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Bloke down the pub

‘ The F-35B variant has a feature that will also eject the pilot automatically if it detects that the vertical-lift fan has failed .’
Could turn out to be a faulty sensor giving a false warning. I’m sure there’ll be plenty of speculation but in the end we’ll just have to wait for the report.

Last edited 10 days ago by Bloke down the pub

Could be a clue they mention for good reasons as any engine failure could mean F-35B flights suspended till more detail is known.


I would imagine they thought of this. In fly-by-wire they have 3 computers in case one fails. So if there are 3 sensors, the system will only eject the pilot if at least two send a signal that the lift fan has failed. If one is faulty & sends an erroneous signal, the system should ignore it (and flag it for the engineers to replace).

I’m just guessing but it makes sense.


Its a combat jet not an airliner where they can have 5 computers for redundancy.

I under stand the F-35 has a single major computer which combines all the ‘communications, sensors, electronic warfare, guidance and control, cockpit and helmet displays. They would be a number of different processors like any phone or desktop has including graphics and mathematical units
This describes the next generation for use from 2023. The existing ICP is around 15 years old.


Even the Chinook has two digital flight control computers for redundancy. I would expect the F35 to have at least a minimum of two as well!


erm…. The F-16 from the 70’s has multiple analogue Flight Control systems bud.

The link you provided is for an Integrated Core Processor dude. Is that not just to run the displays and comms? This isn’t the only computer in an F35…

I was referring to the flight control system having multiples for redundancy only as an example of how such systems often work, especially for events happening too quickly for pilot intervention (e.g. the flight controls of an aircraft deliberately made unstable to enhance manoeuvrability).

A logic gate to action an event should 2 of 3 sensors send a signal doesn’t require a 30lb computer. Heck, I’m not an engineer and I could bash one up that’s the size of a matchbox.

Quite frankly, if the auto-eject (100% guaranteed loss of the jet and potential to cause permanent, career ending injury to a highly trained pilot) system DOESN’T have a redundancy like this, then someone needs to go to prison for negligence.


“communications, sensors, electronic warfare, guidance and control, cockpit and helmet displays.”
Was a quote from L3Harris the electronics maker.
Of course you are correct on how it works for civilian planes and thats what I would have thought for latest military fast jets too.
But its what they say and could imagine redundancy in other means . Ejection seat is one of them.

Last edited 8 days ago by Duker

I would like to think I can prepare before I’m fired out the dam plane, automatically sounds awful…you might not be straight and tensed up ready…



Another capability we need to invest in, but won’t.


Another new article from Mr Sutton……….

Last edited 10 days ago by X

The last thing Britain’s stretched defence budget should be used for.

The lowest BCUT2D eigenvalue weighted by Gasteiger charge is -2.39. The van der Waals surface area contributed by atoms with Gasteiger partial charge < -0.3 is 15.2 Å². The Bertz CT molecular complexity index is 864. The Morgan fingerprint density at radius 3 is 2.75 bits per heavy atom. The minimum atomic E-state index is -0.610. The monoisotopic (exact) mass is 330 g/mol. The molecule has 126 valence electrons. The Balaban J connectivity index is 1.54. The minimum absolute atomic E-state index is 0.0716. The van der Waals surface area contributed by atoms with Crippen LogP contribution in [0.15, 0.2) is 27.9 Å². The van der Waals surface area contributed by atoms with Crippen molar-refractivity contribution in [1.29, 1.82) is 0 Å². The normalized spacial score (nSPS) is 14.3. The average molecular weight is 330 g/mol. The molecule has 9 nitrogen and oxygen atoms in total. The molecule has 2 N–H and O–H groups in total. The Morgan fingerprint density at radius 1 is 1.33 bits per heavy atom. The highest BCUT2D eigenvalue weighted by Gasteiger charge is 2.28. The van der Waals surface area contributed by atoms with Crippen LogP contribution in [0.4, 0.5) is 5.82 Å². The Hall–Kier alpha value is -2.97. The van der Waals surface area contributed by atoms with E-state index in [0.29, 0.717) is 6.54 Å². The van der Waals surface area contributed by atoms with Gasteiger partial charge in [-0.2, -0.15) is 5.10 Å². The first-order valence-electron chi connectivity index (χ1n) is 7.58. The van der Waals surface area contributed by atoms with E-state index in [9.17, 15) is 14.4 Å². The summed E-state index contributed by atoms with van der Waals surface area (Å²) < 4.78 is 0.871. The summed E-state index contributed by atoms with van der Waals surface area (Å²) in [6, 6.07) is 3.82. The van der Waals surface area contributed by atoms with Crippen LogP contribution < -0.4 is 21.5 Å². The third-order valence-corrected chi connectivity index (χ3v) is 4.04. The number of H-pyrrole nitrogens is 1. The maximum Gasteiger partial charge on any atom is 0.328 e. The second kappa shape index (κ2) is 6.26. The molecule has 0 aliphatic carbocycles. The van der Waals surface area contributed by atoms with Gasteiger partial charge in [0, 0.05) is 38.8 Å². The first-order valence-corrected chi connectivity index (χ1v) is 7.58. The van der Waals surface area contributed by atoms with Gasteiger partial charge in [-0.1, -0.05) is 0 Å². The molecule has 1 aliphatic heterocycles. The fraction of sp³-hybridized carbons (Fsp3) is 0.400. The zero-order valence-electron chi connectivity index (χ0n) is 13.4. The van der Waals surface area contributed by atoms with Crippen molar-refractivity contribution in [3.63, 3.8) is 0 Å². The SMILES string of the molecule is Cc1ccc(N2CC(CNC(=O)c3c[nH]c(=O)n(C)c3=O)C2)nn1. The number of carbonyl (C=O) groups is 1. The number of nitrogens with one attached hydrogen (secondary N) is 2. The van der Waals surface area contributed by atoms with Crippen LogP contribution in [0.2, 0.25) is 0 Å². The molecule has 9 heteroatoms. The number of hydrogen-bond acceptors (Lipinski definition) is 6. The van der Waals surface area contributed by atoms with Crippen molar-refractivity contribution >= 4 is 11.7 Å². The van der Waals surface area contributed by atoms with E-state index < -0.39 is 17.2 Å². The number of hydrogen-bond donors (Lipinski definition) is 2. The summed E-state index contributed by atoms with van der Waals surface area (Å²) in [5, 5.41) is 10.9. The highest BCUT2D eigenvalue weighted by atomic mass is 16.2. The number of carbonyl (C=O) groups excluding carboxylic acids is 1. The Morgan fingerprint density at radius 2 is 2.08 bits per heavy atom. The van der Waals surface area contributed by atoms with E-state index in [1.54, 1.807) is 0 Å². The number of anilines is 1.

Phillip Johnson

The undercurrent here is that every F-35 that crashes in a vaguely accessible location is going to have to recovered. Get your credit card ready.


A parochial view on a site awash with similar parochial views.

captain mainwaring

The most sensible thing said here for a long time

Last edited 9 days ago by captain mainwaring
Captain P Wash

Don’t panic, don’t panic ! Morning Cap


Your ‘thing’ is the submarine service , No?

Captain P Wash

That’s Deep 32 I think?


Thank you for the nice article summarising options available for recovery.

The recovery of the Sea Hawk from a depth of nearly 6 km is impressive!


Yeah but it’s not like humans went down, you could do that job anywhere in the world from a tv screen.

Davy Jones' Locker

The deepest successful salvage operation is the raising of the wreckage of a US Navy transport aircraft from the floor of the Phillipine Sea, some 5,638 m (18,500 ft) below the surface, on 21 May 2019. The operation was carried out by a team from the US Navy Supervisor of Salvage and Diving (SUPSALV) using the deep-sea research ship RV Petrel.

The salvage operation was reportedly carried out using one of the US Navy’s Cable-controlled Undersea Recovery Vehicles (CURV-21). The team’s base of operations was the RV Petrel, a deep-sea research ship owned by the late Paul G Allen (co-founder of Microsoft), which was leased by the US Navy for this mission.

The aircraft recovered was a C-2A Greyhound that went down with the loss of its pilot and two other crew on 22 November 2017. Eight other passengers and crew survived the water landing. It was flying a logistics mission from Marine Corps Air Station Iwakuni in Japan to the USS Ronald Reagan.

— Guinness world record


I checked a few of the online ship tracking websites to see if there were any clues about the area north of the Port Said. I dont have a subscription so there was a limit to what detail you can see but of interest was ‘3 auxiliary vessels’ grouped tightly together in an area around 100nm directly north of Port Said. That maybe be unrelated and its out of the normal shipping routes from the Canal ( which is where a carrier would be launching and recovering planes) and if a guard ship is required in general area some sort of light vessel or tug would suffice, as its reachable from British bases on Cyprus